(Image credit: 20th Century Studios)

3D, And Other Formats, Are Already Confirmed For Avatar 2's Release

Without Avatar’s gargantuan success in 2009, the 3D market may have never landed as studios had intended. James Cameron’s insistence that theaters be able to show the film in as many formats as possible, with IMAX and 3D being central to that strategy, changed everything when it hit. John Fithian, the CEO of NATO, seems to remember those days rather well. Or at least, his remarks on Avatar 2’s release platform at CinemaCon (via THR) would indicate that, as he made the following pledge: 

We are talking about high resolution, high frame rates, 3D, Imax, PLF, different sound systems and in 160 different languages.

To draw even further context about how serious Avatar: The Way of Water’s release platform sounds, it’s going to have high frame rate versions being released. James Cameron had previously nixed HFR versions of Avatar's sequel, but it looks like the writer/director has changed his mind, specifically to the tune of 48 FPS. With Dolby Atmos and Vision also in the mix, more varied formats of 3D are on the horizon for this December 2022 release.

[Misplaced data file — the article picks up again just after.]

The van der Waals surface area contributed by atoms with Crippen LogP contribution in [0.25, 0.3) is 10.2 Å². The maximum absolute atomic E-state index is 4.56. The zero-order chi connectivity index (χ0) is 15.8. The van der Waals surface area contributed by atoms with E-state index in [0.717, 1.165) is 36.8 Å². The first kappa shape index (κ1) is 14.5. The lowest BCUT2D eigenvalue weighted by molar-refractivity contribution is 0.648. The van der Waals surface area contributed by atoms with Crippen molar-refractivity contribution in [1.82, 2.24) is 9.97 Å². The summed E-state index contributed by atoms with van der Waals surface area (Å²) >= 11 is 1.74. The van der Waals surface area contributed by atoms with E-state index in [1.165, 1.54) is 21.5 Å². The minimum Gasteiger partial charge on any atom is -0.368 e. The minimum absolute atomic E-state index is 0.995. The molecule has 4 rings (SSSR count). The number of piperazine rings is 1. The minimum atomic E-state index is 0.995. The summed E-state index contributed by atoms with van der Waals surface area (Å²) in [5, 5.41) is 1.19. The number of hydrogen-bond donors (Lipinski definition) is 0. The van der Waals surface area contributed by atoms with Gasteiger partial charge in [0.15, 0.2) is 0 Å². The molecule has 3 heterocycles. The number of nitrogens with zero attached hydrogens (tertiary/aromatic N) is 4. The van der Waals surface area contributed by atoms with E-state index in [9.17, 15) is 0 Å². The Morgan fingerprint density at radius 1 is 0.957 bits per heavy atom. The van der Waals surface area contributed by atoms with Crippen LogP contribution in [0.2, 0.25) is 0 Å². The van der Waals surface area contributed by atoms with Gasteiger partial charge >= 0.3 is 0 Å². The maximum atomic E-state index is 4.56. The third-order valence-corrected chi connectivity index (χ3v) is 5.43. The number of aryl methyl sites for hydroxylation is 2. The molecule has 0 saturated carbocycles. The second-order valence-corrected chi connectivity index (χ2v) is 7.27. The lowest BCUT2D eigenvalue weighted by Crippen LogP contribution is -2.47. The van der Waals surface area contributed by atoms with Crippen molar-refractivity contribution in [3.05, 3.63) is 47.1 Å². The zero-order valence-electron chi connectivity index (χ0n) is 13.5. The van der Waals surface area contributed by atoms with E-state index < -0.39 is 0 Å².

Clive Owen talks with young Will Smith in Gemini Man.

(Image credit: Paramount Pictures)

Theater Owners Could Finally Invest In 3D Improvements

Considering the inclusion of 4K, 48 FPS High Frame Rate, and Dolby Atmos and Vision releases into Avatar: The Way of Water’s portfolio, we might see improved methods of 3D hitting the wider theatrical market. Experiments like Ang Lee’s Billy Lynn’s Long Halftime Walk and Gemini Man have proven the technology for filming is out there, but there are some improvements on the exhibition side that haven’t been as readily implemented.

More specifically, Real-D’s Ultimate Screen technology, developed and shown off back in 2018, may finally have its day. Again, the straight-up conventional 3D showing of Avatar 2’s trailer looked fantastic, and theaters probably had everything nice and calibrated for both that and Doctor Strange 2’s big debut. In that respect, just as James Cameron pushed theaters to adopt 3D on a wider scale, he could push them to finally use this upgrade that benefits how movies are shown all around.